Bunnahabhain Distillery was founded in 1881 by William
Robertson who worked for the Glasgow blending company
Robertson & Baxter. The distillery was built in
cooperation with the local Islay Distillers Company and
was completed in 1883.
Bunnahabhain is Gaelic for ‘mouth of the river’ and the
distillery is indeed situated right at the shoreline
close to where the Margadale River flows into
Bunnahabhain Bay. The site was chosen partly due to the
abundant supply of quality water from the Margadale
spring but also because of the proximity to the sea
route through the Sound of Islay. The Distillery lies
6.5 kilometres from the village Port Askaig.
Like many other distilleries, Bunnahabhain was built to
meet the demand of the blended industry during the
1880s. The remote location of the site meant that the
contractors had to build other facilities apart from the
distillery; housing for the workforce, a schoolroom, a
pier and even a road south to Port Askaig. In only a few
years this once deserted spot of the north-eastern Islay
shoreline had become the home of a small community which
surrounded the distillery. Most of the buildings are
still in use, although it is possible for tourists to
rent four of the small well kept cottages.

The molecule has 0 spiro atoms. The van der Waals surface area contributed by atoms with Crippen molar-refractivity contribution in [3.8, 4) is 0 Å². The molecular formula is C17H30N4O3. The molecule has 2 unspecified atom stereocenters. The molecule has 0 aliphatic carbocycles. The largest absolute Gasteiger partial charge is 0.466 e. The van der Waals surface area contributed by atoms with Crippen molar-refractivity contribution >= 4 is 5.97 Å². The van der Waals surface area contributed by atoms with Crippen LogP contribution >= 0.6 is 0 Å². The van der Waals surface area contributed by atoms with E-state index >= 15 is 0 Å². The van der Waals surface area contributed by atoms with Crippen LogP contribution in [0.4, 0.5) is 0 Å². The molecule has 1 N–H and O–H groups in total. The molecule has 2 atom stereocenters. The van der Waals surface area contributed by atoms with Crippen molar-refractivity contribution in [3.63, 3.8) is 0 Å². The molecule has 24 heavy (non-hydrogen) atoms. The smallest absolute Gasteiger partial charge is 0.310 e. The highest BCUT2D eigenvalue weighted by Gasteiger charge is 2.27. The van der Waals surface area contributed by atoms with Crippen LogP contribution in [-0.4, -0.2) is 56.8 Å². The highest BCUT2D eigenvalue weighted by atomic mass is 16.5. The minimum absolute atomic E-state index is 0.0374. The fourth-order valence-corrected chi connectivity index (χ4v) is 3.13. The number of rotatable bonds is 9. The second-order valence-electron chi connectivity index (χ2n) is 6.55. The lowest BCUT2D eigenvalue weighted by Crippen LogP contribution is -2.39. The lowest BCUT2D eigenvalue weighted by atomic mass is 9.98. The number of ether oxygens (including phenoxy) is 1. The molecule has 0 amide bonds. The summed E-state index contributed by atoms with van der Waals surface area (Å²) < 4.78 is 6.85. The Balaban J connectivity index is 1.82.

In 1887 the Highland Distillers Company was formed as a
result of a merger with the Glenrothes Distillery. All
whisky produced at Bunnahabhain went to the blended
industry until the 1970s when the single malt bottling
Bunnahabhain 12 yo was launched.
Bunnahabhain whisky is an important ingredient in the
blended whiskies Famous Grouse and Black Bottle (all
Islay Whiskies are included in Black Bottle to some
Bunnahabhain is the only distillery on
Islay to use water from a spring that lies on site. The
water does not flow through any peat, which contributes
to the lightness of Bunnahabhain compared to other Islay
whiskies. Another reason for the lightness of
Bunnahabhain is that the distiller takes a very small
Middle Cut which results in a more ‘pure’ spirit.
Bunnahabhain buy their malt from three different sources
–one is the well-known Port Ellen Maltings, and the
remaining malt is bought from Berwick and from Speyside.
The distillery has a cast iron mash tun which holds 13
tons and six washbacks made from pinewood. The
distillery was expanded in 1963 when the number of
stills was increased from two to four. All four stills
are onion-shaped and steam-heated. The annual production
at Bunnahabhain is 2.4 million litres.
Port Askaig, Isle of Islay
Argyll PA46 7RP
The visitor centre is open March-October Monday-Friday
10am-4pm. Three guided tours every day (free admission).
Burn Stewart Distillers
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